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Courtney Love loses rights to Kurt Cobain’s image

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Courtney Love is no longer the keeper of Kurt Cobain’s public image, according to a report. Publicity rights for the late Nirvana singer’s estate are reported to have passed from his widow to his 19-year-old daughter, Frances Bean Cobain.

In 2010, Love apparently stepped down as manager of the company that administers Cobain’s publicity rights, including rights to his name and likeness. According to documents obtained by the Fix, an online magazine dealing with addiction and recovery issues, Love ceded her role at The End of Music in exchange for a $2.75m (£1.7m) loan from her daughter’s trust fund. Until the loan is repaid, Love is not entitled to income from any new deals relating to Cobain’s image.

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Frances Cobain broke with Love in 2009, when her aunt and a paternal grandmother were named her new legal guardians. She turned 18 in August 2010, taking ownership of most or all of her trust fund. She and her mother are now apparently locked in a battle over a collection of Cobain’s belongings, including musical equipment, clothing and several of the singer’s paintings. But rights to Nirvana’s music seems to have nothing to do with either of them: administrative rights for Cobain’s songs are overseen by a company called Primary Wave Music, and Primary Wave’s Larry Mestel also owns 50% of the publishing rights. He would have made the decision to license Smells Like Teen Spirit to the new Muppets movie.

Despite frequently ranting about her daughter online, Love recently apologised to her on Twitter. “Bean, sorry I believed the gossip,” she wrote. “Mommy loves you.”

© Guardian News and Media 2012

[Courtney Love performing in Ottawa in 2010 via Paul McKinnon / Shutterstock.com]

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Giuliani’s latest trip to Ukraine opened a new door for prosecutors to go after Trump: MSNBC analyst

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On MSNBC Saturday afternoon, legal analyst Danny Cevallos explained how Rudy Giuliani's trip to Ukraine to produce anti-impeachment propaganda could end up harming his legal position — by muddying attorney-client privilege with President Donald Trump.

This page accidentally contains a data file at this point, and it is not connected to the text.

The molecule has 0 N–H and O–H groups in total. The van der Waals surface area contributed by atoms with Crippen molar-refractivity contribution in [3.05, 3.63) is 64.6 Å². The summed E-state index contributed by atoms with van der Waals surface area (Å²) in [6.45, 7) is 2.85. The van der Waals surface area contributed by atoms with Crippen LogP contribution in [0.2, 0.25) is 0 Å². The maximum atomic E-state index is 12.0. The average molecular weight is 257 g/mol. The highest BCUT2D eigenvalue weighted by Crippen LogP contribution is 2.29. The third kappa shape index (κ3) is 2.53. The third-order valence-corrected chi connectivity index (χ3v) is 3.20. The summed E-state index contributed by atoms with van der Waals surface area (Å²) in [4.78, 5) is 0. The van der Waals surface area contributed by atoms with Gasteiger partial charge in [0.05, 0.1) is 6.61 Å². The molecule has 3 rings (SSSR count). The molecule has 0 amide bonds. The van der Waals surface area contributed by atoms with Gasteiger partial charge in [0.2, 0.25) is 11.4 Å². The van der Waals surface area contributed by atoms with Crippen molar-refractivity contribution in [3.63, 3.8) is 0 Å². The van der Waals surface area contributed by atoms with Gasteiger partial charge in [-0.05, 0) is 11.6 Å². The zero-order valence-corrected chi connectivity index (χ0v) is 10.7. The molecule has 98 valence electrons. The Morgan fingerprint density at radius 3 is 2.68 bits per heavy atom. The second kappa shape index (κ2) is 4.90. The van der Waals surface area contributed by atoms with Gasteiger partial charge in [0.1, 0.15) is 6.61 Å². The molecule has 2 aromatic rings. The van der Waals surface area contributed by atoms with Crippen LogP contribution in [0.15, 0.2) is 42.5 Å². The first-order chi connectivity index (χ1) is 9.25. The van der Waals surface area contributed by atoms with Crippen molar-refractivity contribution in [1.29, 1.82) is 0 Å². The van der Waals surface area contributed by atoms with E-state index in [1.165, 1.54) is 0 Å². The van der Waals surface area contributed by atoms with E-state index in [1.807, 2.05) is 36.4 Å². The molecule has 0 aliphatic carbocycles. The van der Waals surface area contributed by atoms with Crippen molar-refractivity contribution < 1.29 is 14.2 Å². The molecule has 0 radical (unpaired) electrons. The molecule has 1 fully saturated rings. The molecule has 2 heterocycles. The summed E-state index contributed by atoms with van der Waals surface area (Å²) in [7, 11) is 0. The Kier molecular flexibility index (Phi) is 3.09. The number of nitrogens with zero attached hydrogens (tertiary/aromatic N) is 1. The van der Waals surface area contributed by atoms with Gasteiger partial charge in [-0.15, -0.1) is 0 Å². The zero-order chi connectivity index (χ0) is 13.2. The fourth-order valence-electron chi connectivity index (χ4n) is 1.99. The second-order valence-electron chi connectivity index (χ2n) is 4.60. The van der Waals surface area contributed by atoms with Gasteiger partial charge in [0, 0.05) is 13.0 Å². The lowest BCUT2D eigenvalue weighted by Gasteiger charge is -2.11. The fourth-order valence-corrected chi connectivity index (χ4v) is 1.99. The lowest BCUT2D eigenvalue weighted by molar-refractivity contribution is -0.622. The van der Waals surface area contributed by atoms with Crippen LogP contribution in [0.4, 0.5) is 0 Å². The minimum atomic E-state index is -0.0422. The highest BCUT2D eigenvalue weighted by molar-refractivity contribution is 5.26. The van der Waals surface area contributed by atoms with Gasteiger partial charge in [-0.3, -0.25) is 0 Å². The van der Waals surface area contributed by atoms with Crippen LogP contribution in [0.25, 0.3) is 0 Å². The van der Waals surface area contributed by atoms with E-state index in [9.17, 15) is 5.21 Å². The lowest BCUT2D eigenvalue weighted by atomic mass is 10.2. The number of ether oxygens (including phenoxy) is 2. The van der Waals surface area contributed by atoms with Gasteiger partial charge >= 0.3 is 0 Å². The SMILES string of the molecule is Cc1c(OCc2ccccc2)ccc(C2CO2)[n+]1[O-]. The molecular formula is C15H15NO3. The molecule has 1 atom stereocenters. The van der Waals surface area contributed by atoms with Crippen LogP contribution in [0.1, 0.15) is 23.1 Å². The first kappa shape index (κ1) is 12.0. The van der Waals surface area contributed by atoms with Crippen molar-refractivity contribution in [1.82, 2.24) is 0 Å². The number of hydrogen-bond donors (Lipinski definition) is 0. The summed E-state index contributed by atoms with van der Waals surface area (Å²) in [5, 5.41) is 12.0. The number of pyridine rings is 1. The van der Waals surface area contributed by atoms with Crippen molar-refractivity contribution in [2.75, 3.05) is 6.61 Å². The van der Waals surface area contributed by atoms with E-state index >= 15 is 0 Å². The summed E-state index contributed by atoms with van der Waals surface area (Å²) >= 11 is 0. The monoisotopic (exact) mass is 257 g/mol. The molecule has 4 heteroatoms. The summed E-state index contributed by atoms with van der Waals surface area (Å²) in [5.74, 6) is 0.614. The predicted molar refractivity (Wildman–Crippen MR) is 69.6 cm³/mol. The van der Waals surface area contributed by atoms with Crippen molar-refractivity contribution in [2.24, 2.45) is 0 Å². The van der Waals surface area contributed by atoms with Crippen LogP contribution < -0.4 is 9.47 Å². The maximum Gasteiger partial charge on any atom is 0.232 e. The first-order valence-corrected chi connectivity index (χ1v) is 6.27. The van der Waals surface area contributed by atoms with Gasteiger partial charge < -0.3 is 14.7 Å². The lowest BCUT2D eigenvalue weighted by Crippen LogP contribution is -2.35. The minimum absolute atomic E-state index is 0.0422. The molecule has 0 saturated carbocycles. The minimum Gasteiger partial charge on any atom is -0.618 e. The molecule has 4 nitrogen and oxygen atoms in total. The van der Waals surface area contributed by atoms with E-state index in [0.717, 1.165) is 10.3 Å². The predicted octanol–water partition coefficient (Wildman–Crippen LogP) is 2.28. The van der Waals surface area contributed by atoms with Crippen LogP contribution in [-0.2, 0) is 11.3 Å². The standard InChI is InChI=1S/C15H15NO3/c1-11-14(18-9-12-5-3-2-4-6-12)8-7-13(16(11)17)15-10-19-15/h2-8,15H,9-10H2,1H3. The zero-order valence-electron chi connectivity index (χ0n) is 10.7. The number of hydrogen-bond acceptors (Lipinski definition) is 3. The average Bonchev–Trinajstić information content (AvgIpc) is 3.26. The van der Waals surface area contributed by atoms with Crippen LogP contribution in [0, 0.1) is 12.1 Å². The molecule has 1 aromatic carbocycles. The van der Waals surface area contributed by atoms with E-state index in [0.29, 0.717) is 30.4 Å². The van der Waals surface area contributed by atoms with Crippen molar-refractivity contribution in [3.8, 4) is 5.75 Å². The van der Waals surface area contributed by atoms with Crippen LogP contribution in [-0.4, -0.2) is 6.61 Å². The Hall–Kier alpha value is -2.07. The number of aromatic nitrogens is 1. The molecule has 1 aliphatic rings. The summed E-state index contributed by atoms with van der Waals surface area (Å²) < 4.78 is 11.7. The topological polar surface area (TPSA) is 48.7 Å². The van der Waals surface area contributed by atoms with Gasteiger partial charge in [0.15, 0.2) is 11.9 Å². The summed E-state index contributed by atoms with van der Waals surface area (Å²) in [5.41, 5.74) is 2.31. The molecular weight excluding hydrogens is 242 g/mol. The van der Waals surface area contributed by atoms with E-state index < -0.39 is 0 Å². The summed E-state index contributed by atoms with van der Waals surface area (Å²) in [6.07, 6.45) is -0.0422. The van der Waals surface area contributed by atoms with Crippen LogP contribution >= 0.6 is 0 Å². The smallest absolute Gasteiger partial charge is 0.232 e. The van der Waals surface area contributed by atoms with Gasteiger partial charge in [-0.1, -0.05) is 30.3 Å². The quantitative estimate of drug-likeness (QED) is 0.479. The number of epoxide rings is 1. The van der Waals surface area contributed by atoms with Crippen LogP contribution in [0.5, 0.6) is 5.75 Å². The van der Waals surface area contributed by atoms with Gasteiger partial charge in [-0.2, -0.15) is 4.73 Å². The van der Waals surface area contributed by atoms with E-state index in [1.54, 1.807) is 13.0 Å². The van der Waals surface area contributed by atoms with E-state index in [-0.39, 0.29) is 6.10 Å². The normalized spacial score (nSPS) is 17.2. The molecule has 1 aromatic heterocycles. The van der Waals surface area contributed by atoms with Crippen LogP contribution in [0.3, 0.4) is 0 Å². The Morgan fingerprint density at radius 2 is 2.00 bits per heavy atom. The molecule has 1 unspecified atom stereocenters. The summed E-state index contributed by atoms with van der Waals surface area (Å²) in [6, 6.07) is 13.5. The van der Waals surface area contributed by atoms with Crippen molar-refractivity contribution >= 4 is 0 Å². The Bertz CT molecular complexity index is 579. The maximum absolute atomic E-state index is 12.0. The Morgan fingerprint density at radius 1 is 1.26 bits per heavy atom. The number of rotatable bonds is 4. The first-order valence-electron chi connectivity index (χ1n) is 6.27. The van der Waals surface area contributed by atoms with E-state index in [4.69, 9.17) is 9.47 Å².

"The only path to legitimacy is if there was a true corruption threat in Ukraine, and specifically if Hunter Biden and Burisma posed a true corruption threat," said Cevallos. "That is why Rudy Giuliani is in Ukraine. He's building that case. So that he can show, bring a news network there, right-leaning news network to do a documentary or investigate this issue and yield factual information that Rudy Giuliani can point to and say, this corruption, this evidence, these facts show that President trump was warranted in requesting an investigation, not generally into corruption, specifically into Hunter Biden. It's the only path that will work for Republicans that passes even remotely any kind of smell test. Even then, it's a bit of a stretch."

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Trump declares himself the ‘greatest of all presidents’ in manic tweetstorm attacking Pelosi and Democrats

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Donald Trump broke out of his Twitter hibernation on Saturday afternoon just before flying off to Florida for a pair of fundraisers, and used the opportunity to declare himself the "greatest of all presidents."

Attacking House Speaker Nancy Pelosi (D-CA) for not passing his signature trade bill, Trump then went after Democrats for trying to impeach him -- saying they were making a big mistake.

On Twitter, the president wrote: ""Hard to believe, but if Nancy Pelosi had put our great Trade Deal with Mexico and Canada, USMCA, up for a vote long ago, our economy would be even better. If she doesn’t move quickly, it will collapse!"

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Donald Trump sounds like a complete lunatic because he’s isolated himself in a far-right media bubble

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Welcome to another edition of What Fresh Hell?, Raw Story’s roundup of news items that might have become controversies under another regime, but got buried – or were at least under-appreciated – due to the daily firehose of political pratfalls, unhinged tweet storms and other sundry embarrassments coming out of the current White House.

If you have an older relative who spends way too much time stewing in the conservative media, you may have experienced a moment when you not only disagreed with him, but you realized that you had no earthly clue what he was going on about. Perhaps it was when he started talking about the UN plot to eliminate golf courses and replace paved roads with bicycle paths. Maybe he stopped you in your tracks with a discourse on why flies were attracted to Barack Obama, or complained about the government insisting on referring to Christians as "Easter-worshippers" or expressed outrage over 9/11 hijackers being given leniency by Muslim jurists.

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